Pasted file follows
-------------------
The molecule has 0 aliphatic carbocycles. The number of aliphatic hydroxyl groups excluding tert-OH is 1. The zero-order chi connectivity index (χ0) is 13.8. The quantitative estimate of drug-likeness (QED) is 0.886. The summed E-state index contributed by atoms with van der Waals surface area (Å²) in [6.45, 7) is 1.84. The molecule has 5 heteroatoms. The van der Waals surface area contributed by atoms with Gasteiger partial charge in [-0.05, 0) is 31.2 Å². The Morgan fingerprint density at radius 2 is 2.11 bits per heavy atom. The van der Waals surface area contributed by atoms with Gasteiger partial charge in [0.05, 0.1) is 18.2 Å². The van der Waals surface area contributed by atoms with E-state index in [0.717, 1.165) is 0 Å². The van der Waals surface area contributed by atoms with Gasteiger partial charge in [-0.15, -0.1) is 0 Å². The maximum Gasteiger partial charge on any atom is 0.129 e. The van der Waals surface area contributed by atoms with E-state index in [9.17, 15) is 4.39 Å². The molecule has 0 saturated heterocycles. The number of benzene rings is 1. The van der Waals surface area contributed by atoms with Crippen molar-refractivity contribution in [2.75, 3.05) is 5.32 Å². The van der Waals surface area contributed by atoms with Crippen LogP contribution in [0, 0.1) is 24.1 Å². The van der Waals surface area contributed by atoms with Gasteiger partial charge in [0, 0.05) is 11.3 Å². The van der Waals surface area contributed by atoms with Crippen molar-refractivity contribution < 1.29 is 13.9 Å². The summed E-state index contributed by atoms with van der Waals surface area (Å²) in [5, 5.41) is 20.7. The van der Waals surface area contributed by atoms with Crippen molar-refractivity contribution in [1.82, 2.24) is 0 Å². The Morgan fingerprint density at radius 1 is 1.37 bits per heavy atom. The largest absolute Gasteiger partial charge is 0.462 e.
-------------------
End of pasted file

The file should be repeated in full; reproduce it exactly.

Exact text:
The molecule has 0 aliphatic carbocycles. The number of aliphatic hydroxyl groups excluding tert-OH is 1. The zero-order chi connectivity index (χ0) is 13.8. The quantitative estimate of drug-likeness (QED) is 0.886. The summed E-state index contributed by atoms with van der Waals surface area (Å²) in [6.45, 7) is 1.84. The molecule has 5 heteroatoms. The van der Waals surface area contributed by atoms with Gasteiger partial charge in [-0.05, 0) is 31.2 Å². The Morgan fingerprint density at radius 2 is 2.11 bits per heavy atom. The van der Waals surface area contributed by atoms with Gasteiger partial charge in [0.05, 0.1) is 18.2 Å². The van der Waals surface area contributed by atoms with E-state index in [0.717, 1.165) is 0 Å². The van der Waals surface area contributed by atoms with Gasteiger partial charge in [-0.15, -0.1) is 0 Å². The maximum Gasteiger partial charge on any atom is 0.129 e. The van der Waals surface area contributed by atoms with E-state index in [9.17, 15) is 4.39 Å². The molecule has 0 saturated heterocycles. The number of benzene rings is 1. The van der Waals surface area contributed by atoms with Crippen molar-refractivity contribution in [2.75, 3.05) is 5.32 Å². The van der Waals surface area contributed by atoms with Crippen LogP contribution in [0, 0.1) is 24.1 Å². The van der Waals surface area contributed by atoms with Gasteiger partial charge in [0, 0.05) is 11.3 Å². The van der Waals surface area contributed by atoms with Crippen molar-refractivity contribution < 1.29 is 13.9 Å². The summed E-state index contributed by atoms with van der Waals surface area (Å²) in [5, 5.41) is 20.7. The van der Waals surface area contributed by atoms with Crippen molar-refractivity contribution in [1.82, 2.24) is 0 Å². The Morgan fingerprint density at radius 1 is 1.37 bits per heavy atom. The largest absolute Gasteiger partial charge is 0.462 e.